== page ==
, by default, the min_resources
parameter
is set to ‘exhaust’. This means that min_resources
is automatically set
such that the last iteration can use as many resources as possible, within
the max_resources
limit:
>>> sh = HalvingGridSearchCV(base_estimator, param_grid, cv=5,
... factor=2, min_resources='exhaust').fit(X, y)
>>> sh.n_resources_
[250, 500, 1000]
min_resources
was here automatically set to 250, which results in the last
iteration using all the resources. The exact value that is used depends on
the number of candidate parameter, on max_resources
and on factor
.
For HalvingRandomSearchCV
, exhausting the resources can be done in 2
ways:
by setting
min_resources='exhaust'
, just like forHalvingGridSearchCV
;by setting
n_candidates='exhaust'
.
Both options are mutually exclusive: using min_resources='exhaust'
requires
knowing the number of candidates, and symmetrically n_candidates='exhaust'
requires knowing min_resources
.
In general, exhausting the total number of resources leads to a better final candidate parameter, and is slightly more timeintensive.
3.2.3.5. Aggressive elimination of candidates#
Ideally, we want the last iteration to evaluate factor
candidates (see
Amount of resource and number of candidates at each iteration). We then just have to
pick the best one. When the number of available resources is small with
respect to the number of candidates, the last iteration may have to evaluate
more than factor
candidates:
>>> from sklearn.datasets import make_classification
>>> from sklearn.svm import SVC
>>> from sklearn.experimental import enable_halving_search_cv # noqa
>>> from sklearn.model_selection import HalvingGridSearchCV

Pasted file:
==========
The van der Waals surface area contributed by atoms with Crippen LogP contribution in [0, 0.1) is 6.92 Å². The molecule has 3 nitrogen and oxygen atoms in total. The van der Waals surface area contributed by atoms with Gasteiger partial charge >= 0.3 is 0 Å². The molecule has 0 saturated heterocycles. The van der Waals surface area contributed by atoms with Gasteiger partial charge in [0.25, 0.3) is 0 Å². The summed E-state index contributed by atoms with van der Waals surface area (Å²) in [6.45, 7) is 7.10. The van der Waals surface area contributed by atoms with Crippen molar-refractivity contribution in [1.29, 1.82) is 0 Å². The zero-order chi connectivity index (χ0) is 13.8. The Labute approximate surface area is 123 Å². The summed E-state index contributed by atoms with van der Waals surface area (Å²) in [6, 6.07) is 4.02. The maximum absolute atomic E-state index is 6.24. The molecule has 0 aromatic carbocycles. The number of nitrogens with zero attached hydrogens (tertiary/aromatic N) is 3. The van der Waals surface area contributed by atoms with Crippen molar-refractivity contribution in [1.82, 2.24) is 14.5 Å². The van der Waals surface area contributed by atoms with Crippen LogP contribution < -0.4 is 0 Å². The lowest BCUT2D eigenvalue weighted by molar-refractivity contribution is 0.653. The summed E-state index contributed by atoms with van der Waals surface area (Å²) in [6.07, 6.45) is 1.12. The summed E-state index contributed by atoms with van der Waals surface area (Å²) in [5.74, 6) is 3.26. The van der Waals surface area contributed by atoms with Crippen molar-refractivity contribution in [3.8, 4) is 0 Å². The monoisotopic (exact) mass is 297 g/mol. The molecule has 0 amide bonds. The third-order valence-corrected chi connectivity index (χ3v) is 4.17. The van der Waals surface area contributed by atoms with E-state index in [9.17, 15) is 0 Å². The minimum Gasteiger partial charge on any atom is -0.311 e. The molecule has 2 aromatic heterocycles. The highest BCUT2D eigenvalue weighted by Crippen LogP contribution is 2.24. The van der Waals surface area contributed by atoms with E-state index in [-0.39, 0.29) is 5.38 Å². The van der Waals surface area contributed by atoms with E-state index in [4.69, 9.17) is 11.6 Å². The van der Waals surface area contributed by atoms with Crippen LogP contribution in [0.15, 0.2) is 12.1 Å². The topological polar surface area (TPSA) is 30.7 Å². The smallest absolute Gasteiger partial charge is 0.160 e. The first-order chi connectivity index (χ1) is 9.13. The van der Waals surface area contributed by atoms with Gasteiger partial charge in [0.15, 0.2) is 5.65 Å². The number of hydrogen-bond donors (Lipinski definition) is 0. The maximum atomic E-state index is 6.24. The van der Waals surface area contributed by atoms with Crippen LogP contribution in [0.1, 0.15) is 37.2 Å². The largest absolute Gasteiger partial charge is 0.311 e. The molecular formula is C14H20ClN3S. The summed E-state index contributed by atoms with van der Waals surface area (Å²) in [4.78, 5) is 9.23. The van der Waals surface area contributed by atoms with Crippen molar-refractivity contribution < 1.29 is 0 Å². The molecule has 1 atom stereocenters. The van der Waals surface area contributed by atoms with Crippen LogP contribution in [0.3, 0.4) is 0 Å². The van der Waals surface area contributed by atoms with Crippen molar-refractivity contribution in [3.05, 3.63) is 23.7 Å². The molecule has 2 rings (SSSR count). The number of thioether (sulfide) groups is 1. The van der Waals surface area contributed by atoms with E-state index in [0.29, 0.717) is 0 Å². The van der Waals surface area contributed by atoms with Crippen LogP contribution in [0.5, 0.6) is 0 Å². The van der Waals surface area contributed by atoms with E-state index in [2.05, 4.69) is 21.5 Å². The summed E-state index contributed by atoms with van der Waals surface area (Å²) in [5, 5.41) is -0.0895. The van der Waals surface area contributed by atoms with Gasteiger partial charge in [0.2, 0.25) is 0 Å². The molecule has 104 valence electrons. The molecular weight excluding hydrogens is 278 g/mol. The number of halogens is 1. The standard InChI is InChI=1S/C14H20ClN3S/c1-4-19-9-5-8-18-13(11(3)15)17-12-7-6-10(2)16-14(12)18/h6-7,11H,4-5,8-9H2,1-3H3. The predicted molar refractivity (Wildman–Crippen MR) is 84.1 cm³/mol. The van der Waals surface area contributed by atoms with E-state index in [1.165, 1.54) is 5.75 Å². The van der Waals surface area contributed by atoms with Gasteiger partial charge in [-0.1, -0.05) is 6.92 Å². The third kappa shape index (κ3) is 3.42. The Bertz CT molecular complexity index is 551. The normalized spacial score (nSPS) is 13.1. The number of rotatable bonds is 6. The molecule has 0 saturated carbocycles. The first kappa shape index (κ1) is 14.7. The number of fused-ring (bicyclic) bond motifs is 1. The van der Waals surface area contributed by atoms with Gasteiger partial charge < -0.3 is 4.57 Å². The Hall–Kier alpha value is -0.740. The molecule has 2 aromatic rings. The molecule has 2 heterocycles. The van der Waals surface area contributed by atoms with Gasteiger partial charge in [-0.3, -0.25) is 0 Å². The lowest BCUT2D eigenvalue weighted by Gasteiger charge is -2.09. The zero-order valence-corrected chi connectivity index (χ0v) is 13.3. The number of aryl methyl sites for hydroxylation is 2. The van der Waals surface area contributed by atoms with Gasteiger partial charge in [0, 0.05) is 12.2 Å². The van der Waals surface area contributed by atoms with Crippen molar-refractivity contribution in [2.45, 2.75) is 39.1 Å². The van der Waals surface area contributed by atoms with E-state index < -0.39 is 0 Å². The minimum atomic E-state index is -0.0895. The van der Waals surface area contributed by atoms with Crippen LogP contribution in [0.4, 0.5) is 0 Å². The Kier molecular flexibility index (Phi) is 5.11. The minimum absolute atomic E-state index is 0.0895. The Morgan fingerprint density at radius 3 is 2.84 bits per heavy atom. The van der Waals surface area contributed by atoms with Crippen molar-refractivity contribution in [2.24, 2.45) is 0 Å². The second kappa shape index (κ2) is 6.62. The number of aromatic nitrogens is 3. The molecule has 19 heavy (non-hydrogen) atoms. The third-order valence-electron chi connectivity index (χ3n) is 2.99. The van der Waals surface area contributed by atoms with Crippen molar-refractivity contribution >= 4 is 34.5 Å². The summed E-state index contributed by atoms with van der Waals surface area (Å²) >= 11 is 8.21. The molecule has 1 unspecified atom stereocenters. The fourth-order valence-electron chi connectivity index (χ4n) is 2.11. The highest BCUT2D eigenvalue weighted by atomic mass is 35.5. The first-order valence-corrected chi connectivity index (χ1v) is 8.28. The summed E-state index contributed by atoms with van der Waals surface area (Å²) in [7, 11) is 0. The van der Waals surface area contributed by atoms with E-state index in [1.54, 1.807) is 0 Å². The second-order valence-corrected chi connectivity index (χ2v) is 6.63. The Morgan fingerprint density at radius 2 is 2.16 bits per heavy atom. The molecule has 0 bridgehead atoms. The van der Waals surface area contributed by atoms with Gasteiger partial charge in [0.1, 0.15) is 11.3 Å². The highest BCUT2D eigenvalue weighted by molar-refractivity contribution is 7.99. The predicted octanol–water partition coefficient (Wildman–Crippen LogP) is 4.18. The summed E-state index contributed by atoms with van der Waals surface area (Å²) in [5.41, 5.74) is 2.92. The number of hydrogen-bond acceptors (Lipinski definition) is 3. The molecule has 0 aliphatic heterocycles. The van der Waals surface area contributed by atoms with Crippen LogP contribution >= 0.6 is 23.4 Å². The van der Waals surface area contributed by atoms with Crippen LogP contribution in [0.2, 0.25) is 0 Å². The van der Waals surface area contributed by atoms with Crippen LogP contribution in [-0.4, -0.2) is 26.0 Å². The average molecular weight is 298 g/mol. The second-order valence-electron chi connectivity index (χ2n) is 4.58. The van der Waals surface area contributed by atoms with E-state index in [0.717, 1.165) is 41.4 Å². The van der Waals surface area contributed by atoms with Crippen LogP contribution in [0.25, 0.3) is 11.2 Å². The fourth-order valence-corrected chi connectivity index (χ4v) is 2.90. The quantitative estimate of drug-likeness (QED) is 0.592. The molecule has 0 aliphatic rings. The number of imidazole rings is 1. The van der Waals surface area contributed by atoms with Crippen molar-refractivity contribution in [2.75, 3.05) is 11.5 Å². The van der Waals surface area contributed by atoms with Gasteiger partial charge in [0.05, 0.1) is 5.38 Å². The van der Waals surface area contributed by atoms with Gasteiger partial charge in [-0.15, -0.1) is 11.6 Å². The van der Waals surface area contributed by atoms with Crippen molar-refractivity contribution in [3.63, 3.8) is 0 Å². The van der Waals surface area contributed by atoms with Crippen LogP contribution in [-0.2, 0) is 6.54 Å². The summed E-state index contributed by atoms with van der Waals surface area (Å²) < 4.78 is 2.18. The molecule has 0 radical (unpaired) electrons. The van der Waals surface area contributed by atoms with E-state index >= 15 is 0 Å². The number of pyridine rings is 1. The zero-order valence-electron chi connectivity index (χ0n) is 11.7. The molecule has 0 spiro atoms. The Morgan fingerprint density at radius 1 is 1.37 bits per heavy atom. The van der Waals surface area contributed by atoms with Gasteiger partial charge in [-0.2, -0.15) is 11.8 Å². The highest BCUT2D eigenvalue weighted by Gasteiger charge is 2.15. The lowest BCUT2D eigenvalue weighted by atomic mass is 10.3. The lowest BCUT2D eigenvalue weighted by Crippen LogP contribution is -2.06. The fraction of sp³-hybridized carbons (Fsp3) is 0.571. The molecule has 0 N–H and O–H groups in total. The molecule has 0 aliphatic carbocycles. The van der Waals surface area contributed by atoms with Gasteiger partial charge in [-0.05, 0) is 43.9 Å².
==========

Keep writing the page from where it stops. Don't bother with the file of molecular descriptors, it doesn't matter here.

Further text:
>>> import pandas as pd
>>>
>>>
>>> param_grid = {'kernel': ('linear', 'rbf'),
... 'C': [1, 10, 100]}
>>> base_estimator = SVC(gamma='scale')
>>> X, y = make_classification(n_samples=1000)
>>> sh = HalvingGridSearchCV(base_estimator, param_grid, cv=5,
... factor=2, max_resources=40,
... aggressive_elimination=False).fit(X, y)
>>> sh.n_resources_
[20, 40]
>>> sh.n_candidates_
[6, 3]
Since we cannot use more than max_resources=40
resources, the process
has to stop at the second iteration which evaluates more than factor=2
candidates.
Using the aggressive_elimination
parameter, you can force the search
process to end up with less than factor
candidates at the last
iteration. To do this, the process will eliminate as many candidates as
necessary using min_resources
resources:
>>> sh = HalvingGridSearchCV(base_estimator, param_grid, cv=5,
... factor=2,
... max_resources=40,
... aggressive_elimination=True,
... ).fit(X, y)
>>> sh.n_resources_
[20, 20, 40]
>>> sh.n_candidates_
[6, 3, 2]
Notice that we end with 2 candidates at the last iteration since we have
eliminated enough candidates during the first iterations, using n_resources =
min_resources = 20
.